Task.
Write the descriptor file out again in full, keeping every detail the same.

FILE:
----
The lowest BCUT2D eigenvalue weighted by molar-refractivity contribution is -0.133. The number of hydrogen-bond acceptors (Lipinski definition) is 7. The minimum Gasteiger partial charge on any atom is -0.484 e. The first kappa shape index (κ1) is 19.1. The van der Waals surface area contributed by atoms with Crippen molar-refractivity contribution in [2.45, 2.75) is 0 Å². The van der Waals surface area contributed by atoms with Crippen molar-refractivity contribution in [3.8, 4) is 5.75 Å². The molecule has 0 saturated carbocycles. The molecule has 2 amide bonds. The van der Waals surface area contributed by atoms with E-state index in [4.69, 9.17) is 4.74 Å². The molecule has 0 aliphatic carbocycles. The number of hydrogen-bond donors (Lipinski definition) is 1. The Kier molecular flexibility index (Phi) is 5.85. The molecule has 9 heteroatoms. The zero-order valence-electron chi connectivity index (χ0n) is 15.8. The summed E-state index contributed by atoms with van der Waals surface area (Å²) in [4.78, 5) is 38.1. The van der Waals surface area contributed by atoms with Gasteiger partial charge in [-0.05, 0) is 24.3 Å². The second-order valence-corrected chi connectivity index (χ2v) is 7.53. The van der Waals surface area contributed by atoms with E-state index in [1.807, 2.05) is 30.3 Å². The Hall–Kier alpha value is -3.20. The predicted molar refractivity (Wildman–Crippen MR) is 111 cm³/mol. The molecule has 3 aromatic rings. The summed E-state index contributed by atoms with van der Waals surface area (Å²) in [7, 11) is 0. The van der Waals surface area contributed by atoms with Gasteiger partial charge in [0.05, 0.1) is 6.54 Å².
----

The lowest BCUT2D eigenvalue weighted by molar-refractivity contribution is -0.133. The number of hydrogen-bond acceptors (Lipinski definition) is 7. The minimum Gasteiger partial charge on any atom is -0.484 e. The first kappa shape index (κ1) is 19.1. The van der Waals surface area contributed by atoms with Crippen molar-refractivity contribution in [2.45, 2.75) is 0 Å². The van der Waals surface area contributed by atoms with Crippen molar-refractivity contribution in [3.8, 4) is 5.75 Å². The molecule has 0 saturated carbocycles. The molecule has 2 amide bonds. The van der Waals surface area contributed by atoms with E-state index in [4.69, 9.17) is 4.74 Å². The molecule has 0 aliphatic carbocycles. The number of hydrogen-bond donors (Lipinski definition) is 1. The Kier molecular flexibility index (Phi) is 5.85. The molecule has 9 heteroatoms. The zero-order valence-electron chi connectivity index (χ0n) is 15.8. The summed E-state index contributed by atoms with van der Waals surface area (Å²) in [4.78, 5) is 38.1. The van der Waals surface area contributed by atoms with Gasteiger partial charge in [-0.05, 0) is 24.3 Å². The second-order valence-corrected chi connectivity index (χ2v) is 7.53. The van der Waals surface area contributed by atoms with E-state index in [1.807, 2.05) is 30.3 Å². The Hall–Kier alpha value is -3.20. The predicted molar refractivity (Wildman–Crippen MR) is 111 cm³/mol. The molecule has 3 aromatic rings. The summed E-state index contributed by atoms with van der Waals surface area (Å²) in [7, 11) is 0. The van der Waals surface area contributed by atoms with Gasteiger partial charge in [0.05, 0.1) is 6.54 Å².